Criminals have no humanity, President Duterte said just five days ago—the latest iteration of the mindset that informs the idée fixe of his political life, the war on drugs. His justice secretary said the same thing in February: “The criminals, the drug lords, drug pushers, they are not humanity.”
Vitaliano Aguirre was, of course, merely parroting his boss; as early as August 2016, a month into his presidency, Mr. Duterte had essentially formulated the talking point when, railing against international human rights groups which had warned that his brutal campaign then already racking up dead bodies might constitute crimes against humanity, he retorted: “[W]hat ‘crime against humanity?’ In the first place, I’d like to be frank with you, are they (drug users) humans?”
In another time, in a different season, those startling statements would spell doom, or at least widespread public opprobrium, for any politician angling to be a leader in the so-called only predominantly Christian nation in Asia. Not so today, when they have apparently become the governing philosophy of the times, the underpinning of an actual government policy that has resulted so far in over 7,000 Filipinos killed. Admittedly, it’s also a program with sufficient popular appeal at this time, sold on the ground that the end result is keeping the larger population safe, while those killed deserve to be eliminated from society because they are, after all, “not human.”
But for how long? Various observers have noted that the wave of extrajudicial killings is creating a generation of orphans and rudderless families, the death of fathers and mothers in the poorest communities a particularly devastating loss to the children and other family members dependent on them.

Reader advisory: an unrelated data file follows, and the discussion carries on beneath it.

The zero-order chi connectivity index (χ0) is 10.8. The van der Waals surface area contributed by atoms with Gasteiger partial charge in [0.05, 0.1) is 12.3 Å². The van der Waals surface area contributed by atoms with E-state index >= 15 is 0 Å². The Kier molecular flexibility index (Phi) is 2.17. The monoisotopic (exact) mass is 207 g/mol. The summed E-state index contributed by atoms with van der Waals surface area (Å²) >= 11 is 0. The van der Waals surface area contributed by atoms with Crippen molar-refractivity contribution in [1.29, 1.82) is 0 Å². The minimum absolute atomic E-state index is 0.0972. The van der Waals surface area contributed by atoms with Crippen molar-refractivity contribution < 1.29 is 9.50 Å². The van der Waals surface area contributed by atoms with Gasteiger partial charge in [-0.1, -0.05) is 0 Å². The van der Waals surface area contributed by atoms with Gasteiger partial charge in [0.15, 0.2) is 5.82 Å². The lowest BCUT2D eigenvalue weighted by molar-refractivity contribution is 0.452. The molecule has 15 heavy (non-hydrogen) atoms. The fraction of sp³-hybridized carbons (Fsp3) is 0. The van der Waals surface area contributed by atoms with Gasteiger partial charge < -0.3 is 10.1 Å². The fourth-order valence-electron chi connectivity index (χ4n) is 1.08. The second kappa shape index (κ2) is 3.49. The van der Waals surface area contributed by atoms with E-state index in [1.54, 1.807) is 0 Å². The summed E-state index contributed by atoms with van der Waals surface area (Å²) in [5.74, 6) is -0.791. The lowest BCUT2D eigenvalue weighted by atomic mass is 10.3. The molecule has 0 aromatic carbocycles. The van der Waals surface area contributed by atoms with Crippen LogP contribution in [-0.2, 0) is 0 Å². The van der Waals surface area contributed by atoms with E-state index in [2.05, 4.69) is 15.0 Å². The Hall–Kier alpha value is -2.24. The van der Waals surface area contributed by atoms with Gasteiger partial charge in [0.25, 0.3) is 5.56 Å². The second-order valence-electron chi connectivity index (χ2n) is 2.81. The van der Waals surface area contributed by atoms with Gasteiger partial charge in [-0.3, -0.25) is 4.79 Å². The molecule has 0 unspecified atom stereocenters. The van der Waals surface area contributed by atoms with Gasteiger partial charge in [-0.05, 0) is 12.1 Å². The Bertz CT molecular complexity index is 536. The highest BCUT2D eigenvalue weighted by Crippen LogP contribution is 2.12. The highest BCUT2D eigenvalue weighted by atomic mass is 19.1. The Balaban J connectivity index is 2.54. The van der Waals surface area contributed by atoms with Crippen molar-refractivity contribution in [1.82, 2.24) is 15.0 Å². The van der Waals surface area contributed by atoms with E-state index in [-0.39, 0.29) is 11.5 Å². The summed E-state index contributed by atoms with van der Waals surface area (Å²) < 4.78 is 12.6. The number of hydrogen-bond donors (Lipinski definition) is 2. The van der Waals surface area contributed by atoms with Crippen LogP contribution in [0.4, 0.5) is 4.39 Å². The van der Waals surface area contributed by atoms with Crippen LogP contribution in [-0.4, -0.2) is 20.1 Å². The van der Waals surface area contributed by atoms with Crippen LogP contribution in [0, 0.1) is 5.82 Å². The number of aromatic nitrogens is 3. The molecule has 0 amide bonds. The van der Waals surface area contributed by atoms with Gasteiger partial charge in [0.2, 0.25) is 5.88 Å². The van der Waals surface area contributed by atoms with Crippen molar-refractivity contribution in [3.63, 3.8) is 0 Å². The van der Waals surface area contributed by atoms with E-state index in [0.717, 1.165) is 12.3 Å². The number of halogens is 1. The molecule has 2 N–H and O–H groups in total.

The Catholic Church, other than becoming more vocal of late in denouncing the killings, is providing a compelling counterargument to the official line that addicts are a hopeless case by showing the opposite: that, given the chance, drug users can be rehabilitated.
A Sunday report in this paper profiled the efforts of a community-based drug reformation program in Blumentritt, Manila, run by the San Roque de Manila parish that “has been quietly providing refuge and a shot at redemption to meth users and peddlers.” The program is not a lone-wolf effort; the parish has managed to get the support of the Parish Pastoral Council, Caritas Manila, volunteers from different institutions, the barangays around, and especially the police.
That last element is crucial: Where many drug surrenderers in other areas still end up dead afterwards, those participating in the San Roque program appear to have won some assurance of safety. “Commanders at the nearby Santa Cruz police station, who often stopped by the parish hall to check on the sessions, had given the assurance that the police would lay off the surrenderers once they complete the program,” said the report.
That life-or-death reprieve for drug addicts (some 66 were reportedly enrolled in late January) is a key window in helping these people break their destructive habit, to enable them to get back their bearings and turn a new leaf. Under the San Roque grassroots program, the surrenderers take part in prayers, values formation classes, skills and livelihood training, sports, even Zumba—the modules created by a priest, Fr. Robert “Bobby” dela Cruz, who himself is an admitted former drug dependent.
Many other parishes and Church groups—in fact other churches under the ecumenical alliance Rise Up for Life and for Rights—are doing the same: giving sanctuary to drug users wanting to escape their old life, and assisting and protecting frightened families and survivors of drug raids. Against the “othering” rhetoric and firepower of an indiscriminate state-sponsored campaign directed mostly at powerless Filipinos, this is humane and all-too-important work.
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